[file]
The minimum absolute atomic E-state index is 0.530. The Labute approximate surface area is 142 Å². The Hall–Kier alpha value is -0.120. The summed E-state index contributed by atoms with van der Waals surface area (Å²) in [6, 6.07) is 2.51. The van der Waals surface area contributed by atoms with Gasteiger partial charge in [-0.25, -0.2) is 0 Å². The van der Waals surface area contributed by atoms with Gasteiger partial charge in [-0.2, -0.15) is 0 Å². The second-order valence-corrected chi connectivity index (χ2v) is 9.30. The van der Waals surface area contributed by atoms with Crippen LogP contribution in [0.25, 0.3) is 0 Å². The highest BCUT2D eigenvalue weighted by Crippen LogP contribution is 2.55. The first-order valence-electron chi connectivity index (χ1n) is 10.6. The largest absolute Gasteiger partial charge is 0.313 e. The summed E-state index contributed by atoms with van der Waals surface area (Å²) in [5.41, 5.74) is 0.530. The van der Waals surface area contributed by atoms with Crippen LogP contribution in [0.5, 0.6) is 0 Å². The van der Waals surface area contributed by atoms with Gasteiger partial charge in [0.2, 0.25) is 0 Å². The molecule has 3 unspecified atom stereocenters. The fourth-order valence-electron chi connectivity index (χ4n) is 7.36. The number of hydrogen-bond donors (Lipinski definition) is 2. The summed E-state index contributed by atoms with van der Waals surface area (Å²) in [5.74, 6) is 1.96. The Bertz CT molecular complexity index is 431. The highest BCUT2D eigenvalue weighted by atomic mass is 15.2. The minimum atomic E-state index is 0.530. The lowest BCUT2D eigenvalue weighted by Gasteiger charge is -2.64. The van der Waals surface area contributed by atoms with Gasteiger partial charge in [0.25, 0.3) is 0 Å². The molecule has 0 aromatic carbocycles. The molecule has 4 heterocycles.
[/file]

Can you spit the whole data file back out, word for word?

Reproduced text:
The minimum absolute atomic E-state index is 0.530. The Labute approximate surface area is 142 Å². The Hall–Kier alpha value is -0.120. The summed E-state index contributed by atoms with van der Waals surface area (Å²) in [6, 6.07) is 2.51. The van der Waals surface area contributed by atoms with Gasteiger partial charge in [-0.25, -0.2) is 0 Å². The van der Waals surface area contributed by atoms with Gasteiger partial charge in [-0.2, -0.15) is 0 Å². The second-order valence-corrected chi connectivity index (χ2v) is 9.30. The van der Waals surface area contributed by atoms with Crippen LogP contribution in [0.25, 0.3) is 0 Å². The highest BCUT2D eigenvalue weighted by Crippen LogP contribution is 2.55. The first-order valence-electron chi connectivity index (χ1n) is 10.6. The largest absolute Gasteiger partial charge is 0.313 e. The summed E-state index contributed by atoms with van der Waals surface area (Å²) in [5.41, 5.74) is 0.530. The van der Waals surface area contributed by atoms with Crippen LogP contribution in [0.5, 0.6) is 0 Å². The van der Waals surface area contributed by atoms with Gasteiger partial charge in [0.2, 0.25) is 0 Å². The molecule has 3 unspecified atom stereocenters. The fourth-order valence-electron chi connectivity index (χ4n) is 7.36. The number of hydrogen-bond donors (Lipinski definition) is 2. The summed E-state index contributed by atoms with van der Waals surface area (Å²) in [5.74, 6) is 1.96. The Bertz CT molecular complexity index is 431. The highest BCUT2D eigenvalue weighted by atomic mass is 15.2. The minimum atomic E-state index is 0.530. The lowest BCUT2D eigenvalue weighted by Gasteiger charge is -2.64. The van der Waals surface area contributed by atoms with Gasteiger partial charge in [0.25, 0.3) is 0 Å². The molecule has 0 aromatic carbocycles. The molecule has 4 heterocycles.